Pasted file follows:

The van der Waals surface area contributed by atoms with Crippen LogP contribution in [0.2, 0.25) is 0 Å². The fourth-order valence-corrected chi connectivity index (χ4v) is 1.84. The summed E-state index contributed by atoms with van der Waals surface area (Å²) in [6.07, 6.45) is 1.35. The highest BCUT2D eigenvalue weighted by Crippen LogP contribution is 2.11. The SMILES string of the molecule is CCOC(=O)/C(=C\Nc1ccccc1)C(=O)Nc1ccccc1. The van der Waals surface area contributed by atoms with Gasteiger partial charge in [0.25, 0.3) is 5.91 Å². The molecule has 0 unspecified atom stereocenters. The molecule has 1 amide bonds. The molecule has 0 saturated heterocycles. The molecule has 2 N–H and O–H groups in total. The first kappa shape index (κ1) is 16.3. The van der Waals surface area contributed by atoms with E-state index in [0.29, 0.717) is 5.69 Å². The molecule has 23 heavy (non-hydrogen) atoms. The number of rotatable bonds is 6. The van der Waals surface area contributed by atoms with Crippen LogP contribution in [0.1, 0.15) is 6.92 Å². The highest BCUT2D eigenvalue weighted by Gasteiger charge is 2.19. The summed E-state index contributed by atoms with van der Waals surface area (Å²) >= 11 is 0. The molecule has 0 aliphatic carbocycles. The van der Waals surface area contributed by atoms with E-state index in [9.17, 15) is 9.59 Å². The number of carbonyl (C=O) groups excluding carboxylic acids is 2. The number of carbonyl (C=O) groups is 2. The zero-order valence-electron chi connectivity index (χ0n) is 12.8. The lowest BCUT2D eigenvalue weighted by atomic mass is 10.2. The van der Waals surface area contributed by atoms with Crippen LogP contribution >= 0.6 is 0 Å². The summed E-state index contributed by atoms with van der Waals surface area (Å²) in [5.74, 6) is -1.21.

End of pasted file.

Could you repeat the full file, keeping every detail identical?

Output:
The van der Waals surface area contributed by atoms with Crippen LogP contribution in [0.2, 0.25) is 0 Å². The fourth-order valence-corrected chi connectivity index (χ4v) is 1.84. The summed E-state index contributed by atoms with van der Waals surface area (Å²) in [6.07, 6.45) is 1.35. The highest BCUT2D eigenvalue weighted by Crippen LogP contribution is 2.11. The SMILES string of the molecule is CCOC(=O)/C(=C\Nc1ccccc1)C(=O)Nc1ccccc1. The van der Waals surface area contributed by atoms with Gasteiger partial charge in [0.25, 0.3) is 5.91 Å². The molecule has 0 unspecified atom stereocenters. The molecule has 1 amide bonds. The molecule has 0 saturated heterocycles. The molecule has 2 N–H and O–H groups in total. The first kappa shape index (κ1) is 16.3. The van der Waals surface area contributed by atoms with E-state index in [0.29, 0.717) is 5.69 Å². The molecule has 23 heavy (non-hydrogen) atoms. The number of rotatable bonds is 6. The van der Waals surface area contributed by atoms with Crippen LogP contribution in [0.1, 0.15) is 6.92 Å². The highest BCUT2D eigenvalue weighted by Gasteiger charge is 2.19. The summed E-state index contributed by atoms with van der Waals surface area (Å²) >= 11 is 0. The molecule has 0 aliphatic carbocycles. The van der Waals surface area contributed by atoms with E-state index in [9.17, 15) is 9.59 Å². The number of carbonyl (C=O) groups excluding carboxylic acids is 2. The number of carbonyl (C=O) groups is 2. The zero-order valence-electron chi connectivity index (χ0n) is 12.8. The lowest BCUT2D eigenvalue weighted by atomic mass is 10.2. The van der Waals surface area contributed by atoms with Crippen LogP contribution >= 0.6 is 0 Å². The summed E-state index contributed by atoms with van der Waals surface area (Å²) in [5.74, 6) is -1.21.